Technical Paper

Running Light-Duty DI Diesel Engines with Wood Pyrolysis Oil

This paper reports on the first successful tests performed on a production D.I. Diesel engine using wood pyrolysis oil (WPO). As reported in literature, any attempt to directly replace Diesel fuel with WPO required extensive modifications to the engine injection system, in order to overcome the intrinsic limits of the oil (poor self-ignition, high acidity and viscosity): new materials, additional pilot injection systems, careful procedures of start-up and shutdown were needed to obtain acceptable operation. Aim of the present work was to assess the limits of utilization of WPO in a strictly stock engine. Therefore, while no modifications at all were carried out on the engine, the efforts were addressed to make the WPO compatible with light-duty Diesel engines. Several long-running tests were performed on a single-cylinder engine, with: blends of WPO with different percentage of oxygenated compounds micro-emulsions of WPO in Diesel fuel standard (commercial) Diesel fuel.
Technical Paper

Potentiality of the Modern Engines Fed by New Diesel Fuels to Approach the Future European Emission Limits

This paper reports some results on the performance of an advanced common rail (CR) DI diesel engine burning 12 model diesel fuels. The experiments were carried out within a co-operative research program “NeDeNeF” (New Diesel Engines and New Diesel Fuels), partly sponsored by the Commission of European Communities. Partners of the project with Istituto Motori (IM) were: FEV (Germany), VTT (Finland), NTUA (Greece), Brunel University (UK), Fortum (Finland), LAT (Greece) under the coordination of the IFP (France). The matrix of twelve fuels was prepared by the fuel producer partner (Fortum). The research program of the Diesel Engines and Fuels Department of Istituto Motori aimed at assessing the effect of fuel quality on exhaust emissions. The engine employed in the tests was a Fiat four-cylinder DI CR diesel engine, EURO3 version, of 1.9 litre, installed on Fiat Group class C Cars (1350kg of mass).
Technical Paper

Potentiality of Oxygenated Synthetic Fuel and Reformulated Fuel on Emissions from a Modern DI Diesel Engine

This paper presents the performances of a modern DI diesel engine, equipped with a Common Rail injection system, fed on blends of an advanced diesel fuel (base fuel) and Diethylene-Glycol-Dimethyl-Ether (Diglyme - C6H14O3). The base fuel was a reformulated diesel fuel with low aromatic and sulfur content. Three blends with different volumetric percentage of Diglyme (10, 20 and 30%) in the base fuel were prepared and tested. The engine was a FIAT M724, installed in a Alfa Romeo 156 1.9 JTD, with a Bosch Common Rail injection system (EDC-15C). At the exhaust of the engine, soot, NOx, HC, CO, and CO2 were measured. The experiments represent the potential of diesel reformulation technology with synthetic fuels coupled with the new diesel technology generation.
Technical Paper

New Trends in Combustion System Design of Light Duty Diesel Engines Inferred by Threedimensional C.F.D. Computations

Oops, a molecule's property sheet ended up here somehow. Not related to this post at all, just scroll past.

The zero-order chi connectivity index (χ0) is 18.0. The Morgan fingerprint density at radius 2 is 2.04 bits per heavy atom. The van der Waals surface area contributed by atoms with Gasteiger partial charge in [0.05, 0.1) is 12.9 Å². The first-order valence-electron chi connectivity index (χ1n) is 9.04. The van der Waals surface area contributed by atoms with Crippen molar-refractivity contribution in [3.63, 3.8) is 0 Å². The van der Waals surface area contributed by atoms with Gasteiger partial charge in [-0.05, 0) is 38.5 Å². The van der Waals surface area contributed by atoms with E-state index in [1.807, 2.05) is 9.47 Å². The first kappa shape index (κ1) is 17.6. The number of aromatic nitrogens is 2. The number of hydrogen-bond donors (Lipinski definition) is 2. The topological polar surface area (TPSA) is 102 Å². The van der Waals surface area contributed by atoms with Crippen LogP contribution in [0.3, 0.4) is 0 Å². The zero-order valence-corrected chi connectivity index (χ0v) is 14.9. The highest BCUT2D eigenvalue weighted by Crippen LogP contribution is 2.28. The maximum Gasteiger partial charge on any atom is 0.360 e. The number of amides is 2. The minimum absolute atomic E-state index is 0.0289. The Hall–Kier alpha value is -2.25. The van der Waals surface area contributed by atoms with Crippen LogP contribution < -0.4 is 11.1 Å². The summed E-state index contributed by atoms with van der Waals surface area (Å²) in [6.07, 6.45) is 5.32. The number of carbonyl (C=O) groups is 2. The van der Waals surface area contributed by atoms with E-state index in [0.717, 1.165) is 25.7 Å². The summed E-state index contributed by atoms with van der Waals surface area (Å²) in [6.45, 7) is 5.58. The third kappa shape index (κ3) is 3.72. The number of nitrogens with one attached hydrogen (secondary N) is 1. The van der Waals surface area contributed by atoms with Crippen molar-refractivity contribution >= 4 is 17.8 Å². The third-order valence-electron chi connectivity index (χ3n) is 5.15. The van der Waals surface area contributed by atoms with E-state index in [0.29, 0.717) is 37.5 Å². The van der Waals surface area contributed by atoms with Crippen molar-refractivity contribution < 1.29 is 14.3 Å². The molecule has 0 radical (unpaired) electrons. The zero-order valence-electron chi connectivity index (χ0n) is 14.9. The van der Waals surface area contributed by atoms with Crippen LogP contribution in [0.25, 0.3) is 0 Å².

In the present paper some results, obtained by the use of modern numerical C.F.D tools, are presented. In particular, starting from the experimental characterization of a conventional design D.I. diesel engine, the empirical constants of the different submodels were tuned to obtain satisfactory results in some key test conditions. After that, in the same points of the engine performance map, the following parameters were systematically varied: Fuel injection system design and operating conditions Intake swirl level Exhaust gas recirculation level. The influence of each parameter on combustion evolution is discussed and the most promising trend for the engine optimization is presented. Taking into account the model formulations limits, the results obtained suggest, from a theoretical point of view, that “common rail” equipped light duty diesel engines are suitable to meet the future European emission regulations.
Technical Paper

Multidimensional Modeling of Advanced Diesel Combustion System by Parallel Chemistry

In the present paper the combustion process in a modern second generation Common Rail Diesel engine for light duty application is experimentally and numerically investigated. An improved version of the KIVA3V-Release 2 code was used for the simulations. To model the combustion process, a detailed kinetic scheme involving 57 species and 290 equations, based on the n-heptane combustion, was used, interfacing the KIVA3V code with the CHEMKIN-II chemistry package. The full set of equations is concurrently solved in each computational cell by different solvers with the final aim of obtaining a locally adaptative code: local choices are undertaken in terms of time steps as well as in terms of the employed solvers. To reduce computational time, the code was parallelized: this parallelization is mainly focused on the chemical subroutines, considering that they are responsible for more than the 95% of the computing.
Technical Paper

Laser Diagnostic of Particles Exhaust Emission from Advanced Diesel Combustion Systems

The effect of fuel injection strategy and charge dilution on NOx and soot emissions has been investigated with a modern DI diesel engine. Particulate mass has been measured by a standard smoke meter and soot particles have been characterized by means of time-resolved Laser Induced Incandescence (LII) at the exhaust of the engine. Two steady-state test points have been selected, representative of low and medium load conditions. The influence of the different engine management strategies has been assessed, highlighting the potential of unconventional operating modes to meet forthcoming emission limits.
Technical Paper

Initial Results on the Impact of Automotive Diesel Oil on Unregulated Emissions of DI Light Diesel Engine